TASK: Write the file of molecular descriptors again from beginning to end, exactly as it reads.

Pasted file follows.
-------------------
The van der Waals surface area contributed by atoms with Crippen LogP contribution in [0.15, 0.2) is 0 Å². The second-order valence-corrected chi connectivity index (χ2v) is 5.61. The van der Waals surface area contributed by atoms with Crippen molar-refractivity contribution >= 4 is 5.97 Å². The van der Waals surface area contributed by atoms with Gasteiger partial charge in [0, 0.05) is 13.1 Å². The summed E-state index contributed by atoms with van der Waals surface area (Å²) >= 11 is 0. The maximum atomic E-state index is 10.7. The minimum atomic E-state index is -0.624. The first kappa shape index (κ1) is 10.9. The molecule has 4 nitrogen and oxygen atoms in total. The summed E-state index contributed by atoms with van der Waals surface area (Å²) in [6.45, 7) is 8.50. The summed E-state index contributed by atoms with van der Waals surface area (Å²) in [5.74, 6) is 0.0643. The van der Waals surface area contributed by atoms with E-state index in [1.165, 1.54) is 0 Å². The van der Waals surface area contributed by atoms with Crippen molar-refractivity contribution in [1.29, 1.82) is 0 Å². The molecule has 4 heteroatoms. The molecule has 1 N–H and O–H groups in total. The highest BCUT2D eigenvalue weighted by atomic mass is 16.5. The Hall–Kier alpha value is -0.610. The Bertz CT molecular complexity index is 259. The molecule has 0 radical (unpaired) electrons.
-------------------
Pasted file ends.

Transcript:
The van der Waals surface area contributed by atoms with Crippen LogP contribution in [0.15, 0.2) is 0 Å². The second-order valence-corrected chi connectivity index (χ2v) is 5.61. The van der Waals surface area contributed by atoms with Crippen molar-refractivity contribution >= 4 is 5.97 Å². The van der Waals surface area contributed by atoms with Gasteiger partial charge in [0, 0.05) is 13.1 Å². The summed E-state index contributed by atoms with van der Waals surface area (Å²) >= 11 is 0. The maximum atomic E-state index is 10.7. The minimum atomic E-state index is -0.624. The first kappa shape index (κ1) is 10.9. The molecule has 4 nitrogen and oxygen atoms in total. The summed E-state index contributed by atoms with van der Waals surface area (Å²) in [6.45, 7) is 8.50. The summed E-state index contributed by atoms with van der Waals surface area (Å²) in [5.74, 6) is 0.0643. The van der Waals surface area contributed by atoms with E-state index in [1.165, 1.54) is 0 Å². The van der Waals surface area contributed by atoms with Crippen molar-refractivity contribution in [1.29, 1.82) is 0 Å². The molecule has 4 heteroatoms. The molecule has 1 N–H and O–H groups in total. The highest BCUT2D eigenvalue weighted by atomic mass is 16.5. The Hall–Kier alpha value is -0.610. The Bertz CT molecular complexity index is 259. The molecule has 0 radical (unpaired) electrons.